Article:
Constructing an effective investment portfolio often proves to be a challenging task for most new investors. Not constructing a portfolio effectively right from the beginning leads to significant issues in future years. Therefore, today I will share simple guidelines that first time investors can use to effectively construct portfolios.
Before setting up an investment portfolio we must first have clarity on the following aspects :
1. What our financial goals are (What we really want to achieve with our money)
2. The time horizon for each of our financial goals (How long it would likely take to fulfill each of our goals and aspirations)
3. Our risk profile (how much risk we can afford to, and are willing to take)
4. The prevailing rate of inflation applicable to us as per the cost of our individual financial goals and lifestyles (usually 8-10% per annum)
Our portfolios and product choices must be an optimal fit for us in light of these aspects. An effective portfolio is one built with a balance between various asset classes in a phased manner over time. Where goals have varying time horizons, a standalone portfolio can be designed for each goal.
Finally, investors who are just starting out must look to restrict themselves to tried and tested product options within each asset class.
Having understood the general approach new investors should ideally use to construct their portfolios, let us now look at a basic understanding of each major asset class they can use in their portfolios and ideal product options within each asset class. The first major asset class is equity. Equity as an asset class is undoubtedly essential to power long term portfolio growth. But returns from equity can fluctuate significantly and cause severe drops in portfolio value especially in the short term. And these drops in value can last for considerable periods of time. Therefore, too much exposure to equity can drive up the risk of the portfolio. Also exposure to the wrong kind of products within the equity universe can cause severe and lasting drops in portfolio value. Therefore, it is best for new investors to provide for their equity component through passively managed index funds that track a major market index (like the Sensex or the Nifty 50). Once investors get comfortable with the kind of risks involved with index funds after a few years, they can consider moving on to more risky options such as actively managed mutual funds or individual stocks. But there is no necessity to do so. Building our equity portfolios purely with index funds is enough to help us meet our long term goals.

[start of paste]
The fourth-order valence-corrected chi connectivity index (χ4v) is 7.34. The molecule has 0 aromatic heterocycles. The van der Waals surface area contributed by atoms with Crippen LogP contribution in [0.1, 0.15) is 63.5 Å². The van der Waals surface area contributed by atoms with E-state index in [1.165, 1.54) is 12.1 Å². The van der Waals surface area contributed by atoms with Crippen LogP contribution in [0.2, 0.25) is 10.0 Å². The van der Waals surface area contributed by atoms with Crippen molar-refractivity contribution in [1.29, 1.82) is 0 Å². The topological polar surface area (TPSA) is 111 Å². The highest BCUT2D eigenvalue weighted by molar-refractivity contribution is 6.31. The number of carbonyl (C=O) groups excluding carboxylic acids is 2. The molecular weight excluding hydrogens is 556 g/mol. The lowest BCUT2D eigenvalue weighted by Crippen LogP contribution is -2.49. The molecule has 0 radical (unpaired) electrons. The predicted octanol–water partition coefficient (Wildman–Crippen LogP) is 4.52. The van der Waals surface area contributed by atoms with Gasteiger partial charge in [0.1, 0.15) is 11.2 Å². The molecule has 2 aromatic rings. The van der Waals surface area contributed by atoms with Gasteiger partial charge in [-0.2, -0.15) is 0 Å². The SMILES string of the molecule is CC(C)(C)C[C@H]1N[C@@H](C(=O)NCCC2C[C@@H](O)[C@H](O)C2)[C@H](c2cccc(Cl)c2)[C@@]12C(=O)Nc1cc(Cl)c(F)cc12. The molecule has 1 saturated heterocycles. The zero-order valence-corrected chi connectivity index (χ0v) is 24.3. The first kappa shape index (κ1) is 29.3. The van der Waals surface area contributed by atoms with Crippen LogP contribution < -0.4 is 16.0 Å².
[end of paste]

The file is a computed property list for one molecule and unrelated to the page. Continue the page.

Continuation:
Debt is an asset class that balances out the high degree of risk inherent with equities. They can also provide investors a stream of additional income. Contributions to retirement schemes offered by our employers can form the core of our long term debt portfolios. Public Provident Fund (PPF) and Sukanya Samriddhi Yojana (SSY) accounts are also suitable for long term goals. Low risk options within the debt mutual fund options such as liquid funds and overnight funds can also be considered. They provide liquidity to the debt portfolio. For short term goals which are less than 7 years away, first time investors can simply stick to savings bank deposits, fixed deposits and recurring deposits.
Now let us look at some general guidelines on portfolio construction for first time investors. Firstly, portfolios for goals which are 7 or more years away must have a minimum allocation of 50% to equity. But the allocation to equity must ideally not exceed 60%. Goals that are less than 7 years away can easily be achieved with a mix of FDs and RDs. Finally, it is better for first time investors to remember not to chase returns in the the debt component of their portfolios. A 7% post tax return from long term debt portfolios would be more than sufficient.
In conclusion, all first time investors should focus on education, simplicity, behaviour and survival during their first few years. The focus for investors during this period should be to educate themselves about the investment products and asset classes they invest in. They must look to pick the most simple and easy to understand products within each asset class. They must investing with a clear strategy having gained clarity on their financial goals. This means that any first time investor's portfolio must be constructed to a moderate risk orientation. From that point steady, sustainable returns are merely a natural byproduct of the process. And that is the hallmark of effective portfolio construction.